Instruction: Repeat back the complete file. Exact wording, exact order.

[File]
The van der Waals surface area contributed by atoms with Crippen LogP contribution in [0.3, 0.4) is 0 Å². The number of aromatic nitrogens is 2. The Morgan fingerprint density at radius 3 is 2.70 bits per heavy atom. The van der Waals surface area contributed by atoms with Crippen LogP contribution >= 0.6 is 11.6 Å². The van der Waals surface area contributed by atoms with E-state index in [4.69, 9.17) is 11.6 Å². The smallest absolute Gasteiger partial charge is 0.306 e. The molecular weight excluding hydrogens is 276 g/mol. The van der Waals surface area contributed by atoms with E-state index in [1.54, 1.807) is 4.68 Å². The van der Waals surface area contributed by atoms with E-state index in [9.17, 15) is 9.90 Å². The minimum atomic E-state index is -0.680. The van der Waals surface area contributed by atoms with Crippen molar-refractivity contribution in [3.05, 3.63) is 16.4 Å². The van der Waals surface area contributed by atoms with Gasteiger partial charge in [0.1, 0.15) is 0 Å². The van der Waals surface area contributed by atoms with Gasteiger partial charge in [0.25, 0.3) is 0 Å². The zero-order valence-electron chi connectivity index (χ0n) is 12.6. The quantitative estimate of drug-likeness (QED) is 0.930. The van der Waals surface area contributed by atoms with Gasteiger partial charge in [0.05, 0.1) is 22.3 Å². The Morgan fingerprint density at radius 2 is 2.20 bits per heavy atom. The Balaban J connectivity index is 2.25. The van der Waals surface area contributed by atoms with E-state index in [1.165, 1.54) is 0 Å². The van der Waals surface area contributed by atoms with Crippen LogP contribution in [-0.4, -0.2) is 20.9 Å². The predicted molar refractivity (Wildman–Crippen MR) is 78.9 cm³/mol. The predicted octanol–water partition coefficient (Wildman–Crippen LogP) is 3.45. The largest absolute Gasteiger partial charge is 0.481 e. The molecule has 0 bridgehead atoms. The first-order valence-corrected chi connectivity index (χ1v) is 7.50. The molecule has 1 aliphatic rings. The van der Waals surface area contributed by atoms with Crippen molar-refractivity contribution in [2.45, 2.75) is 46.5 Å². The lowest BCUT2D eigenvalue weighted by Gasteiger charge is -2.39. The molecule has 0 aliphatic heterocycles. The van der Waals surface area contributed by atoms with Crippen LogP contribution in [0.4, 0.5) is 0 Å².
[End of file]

The van der Waals surface area contributed by atoms with Crippen LogP contribution in [0.3, 0.4) is 0 Å². The number of aromatic nitrogens is 2. The Morgan fingerprint density at radius 3 is 2.70 bits per heavy atom. The van der Waals surface area contributed by atoms with Crippen LogP contribution >= 0.6 is 11.6 Å². The van der Waals surface area contributed by atoms with E-state index in [4.69, 9.17) is 11.6 Å². The smallest absolute Gasteiger partial charge is 0.306 e. The molecular weight excluding hydrogens is 276 g/mol. The van der Waals surface area contributed by atoms with E-state index in [1.54, 1.807) is 4.68 Å². The van der Waals surface area contributed by atoms with E-state index in [9.17, 15) is 9.90 Å². The minimum atomic E-state index is -0.680. The van der Waals surface area contributed by atoms with Crippen molar-refractivity contribution in [3.05, 3.63) is 16.4 Å². The van der Waals surface area contributed by atoms with Gasteiger partial charge in [0.1, 0.15) is 0 Å². The van der Waals surface area contributed by atoms with Gasteiger partial charge in [0.25, 0.3) is 0 Å². The zero-order valence-electron chi connectivity index (χ0n) is 12.6. The quantitative estimate of drug-likeness (QED) is 0.930. The van der Waals surface area contributed by atoms with Gasteiger partial charge in [0.05, 0.1) is 22.3 Å². The Morgan fingerprint density at radius 2 is 2.20 bits per heavy atom. The Balaban J connectivity index is 2.25. The van der Waals surface area contributed by atoms with E-state index in [1.165, 1.54) is 0 Å². The van der Waals surface area contributed by atoms with Crippen LogP contribution in [-0.4, -0.2) is 20.9 Å². The predicted molar refractivity (Wildman–Crippen MR) is 78.9 cm³/mol. The predicted octanol–water partition coefficient (Wildman–Crippen LogP) is 3.45. The largest absolute Gasteiger partial charge is 0.481 e. The molecule has 0 bridgehead atoms. The first-order valence-corrected chi connectivity index (χ1v) is 7.50. The molecule has 1 aliphatic rings. The van der Waals surface area contributed by atoms with Crippen molar-refractivity contribution in [2.45, 2.75) is 46.5 Å². The lowest BCUT2D eigenvalue weighted by Gasteiger charge is -2.39. The molecule has 0 aliphatic heterocycles. The van der Waals surface area contributed by atoms with Crippen LogP contribution in [0.4, 0.5) is 0 Å².